OpenBSD Journal


Contributed by jose on from the small-is-beautiful dept.

anonymous writes:
"Haven't seen this here, but have been offline for some time and search turned up nothing.

This looks pretty neat as an alternative to soekris, especially for us europeans, if anyone knows other expandable micro-pc's with multiple network interfaces please post."

"OpenBrick is a very small (180x118x40mm) and light (about 900g) and completely silent open platform which can be used as a micro-server, as a router or as a thin client. It contains a fanless 300 Mhz x86 compatible 300Mhz Geode processor and 128 MB SDRAM.

Default OpenBrick systems contain 128 MB SDRAM and a 32MB compact flash.

Options include :

  • bigger compact flash (up to 640MB)
  • 2.5" hard disk (from 10GB to 60GB)
  • PCMCIA card (Ethernet, Wireless LAN)
  • dual onboard LAN
The OpenBrick E is the "entreprise" version of the OpenBrick, based on the VIA C3/Eden platform to provide more CPU power. It includes 3x RJ45 LAN connectors.

OpenBrick E is a small ( 220 x 165 x 42 mm ) and light (about 1200 g) and completely silent open platform which can be used as a powerful server, as an advanced router or as an active thin client. It contains a fanless 533 Mhz x86 compatible VIA C3 processor and 256 MB SDRAM. " (dmesg for obsd 3.1)"

This is actually quite tempting to replace my large, clunky, and slow firewall I use at home.

(Comments are closed)

  1. By Anonymous Coward () on

    I wish I could see something like this already in Canada (Calgary, AB). Might cost a fortune with exchange, duties, shipping, taxes, etc.

  2. By Anonymous Coward () on

    Take a look at Mynix Technologies they are in Canada; Montreal, Ottawa, and Toronto. They sell mini pc(s) and IPC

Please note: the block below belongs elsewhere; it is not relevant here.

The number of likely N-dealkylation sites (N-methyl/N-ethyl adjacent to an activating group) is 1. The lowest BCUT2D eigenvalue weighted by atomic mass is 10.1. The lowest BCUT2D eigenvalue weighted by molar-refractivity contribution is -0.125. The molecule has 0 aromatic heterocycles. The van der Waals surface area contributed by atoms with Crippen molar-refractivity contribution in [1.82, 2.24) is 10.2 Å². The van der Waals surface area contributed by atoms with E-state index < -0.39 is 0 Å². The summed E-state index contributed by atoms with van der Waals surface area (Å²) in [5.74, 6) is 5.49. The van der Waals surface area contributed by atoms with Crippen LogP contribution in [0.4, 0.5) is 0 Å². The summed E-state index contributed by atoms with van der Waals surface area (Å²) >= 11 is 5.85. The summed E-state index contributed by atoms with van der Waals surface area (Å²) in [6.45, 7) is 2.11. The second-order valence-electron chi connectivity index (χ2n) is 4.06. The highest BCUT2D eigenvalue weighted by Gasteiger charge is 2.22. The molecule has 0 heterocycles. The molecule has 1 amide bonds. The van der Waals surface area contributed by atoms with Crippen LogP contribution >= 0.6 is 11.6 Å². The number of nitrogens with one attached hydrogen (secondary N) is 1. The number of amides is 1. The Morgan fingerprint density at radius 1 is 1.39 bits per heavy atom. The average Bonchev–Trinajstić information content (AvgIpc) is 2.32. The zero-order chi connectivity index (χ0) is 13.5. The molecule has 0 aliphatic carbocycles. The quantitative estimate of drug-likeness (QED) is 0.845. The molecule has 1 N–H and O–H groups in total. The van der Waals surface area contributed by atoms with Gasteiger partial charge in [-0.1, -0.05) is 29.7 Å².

1. By Anonymous Coward () on

      kewl! Do they sell the cases too, or show how the small cases look like?

    2. By Anonymous Coward () on is based out of BC. They like to push their PC104+ stuff, but they carry a lot of other vendors as well.

  3. By zil0g () on

    533MHz C3 "a powerful server", oh please...
    I'd choose my 400MHz k6-II anyday.

    1. By Matt Ostiguy () on

      The point of the c3 is power and heat. I can't find accurate figures for the 533mhz c3, but the 733mhz c3 max uses 11.6 watts. A 733mhz Celeron max uses 19.1 watts.

      A 400mhz *mobile* k6-2 can consume max 16-17W. A desktop one maxs at 22.7W.

    2. By He who cannot be named () on

      There wasn't much info in this web site. What I could glean from the specs of their little boards is that they still take ATX power supplies to make them go.

      From living with a router in my living room, it's the power supply that makes most of the noiss (that, and the noisy, but dependable, WD hard drive).

      The Transmeta board looked very cool, but it is not ready to go out of the box. For example, many of the boards only had pin headers for RJ-45, keyboard & mouse, and USB connectivity. I don't even know where one would get these connectors with the right pin sockets. I'd rather they were on-board.

      Having dual LAN at all is a definite plus, though. This leave the PCI slot open for something else. I'm not sure what I'd use the PCMCIA card for.

      I wonder if one could salvage a power supply from an old laptop to use? Of course, there are always the quiet PSUs from PC Power and Cooling.

      1. By zil0g () on

        about the sound; if you're not worried about breaking insurance and warranties - mod the PSU ;)
        I didn't have any suitable resistor at home at the time I "sent my fw to sleep" so I just used 3 standard 1N4148 diodes in series, gave me like 12-0.6*3 or some 10 volts to the fan, it's quiet now :)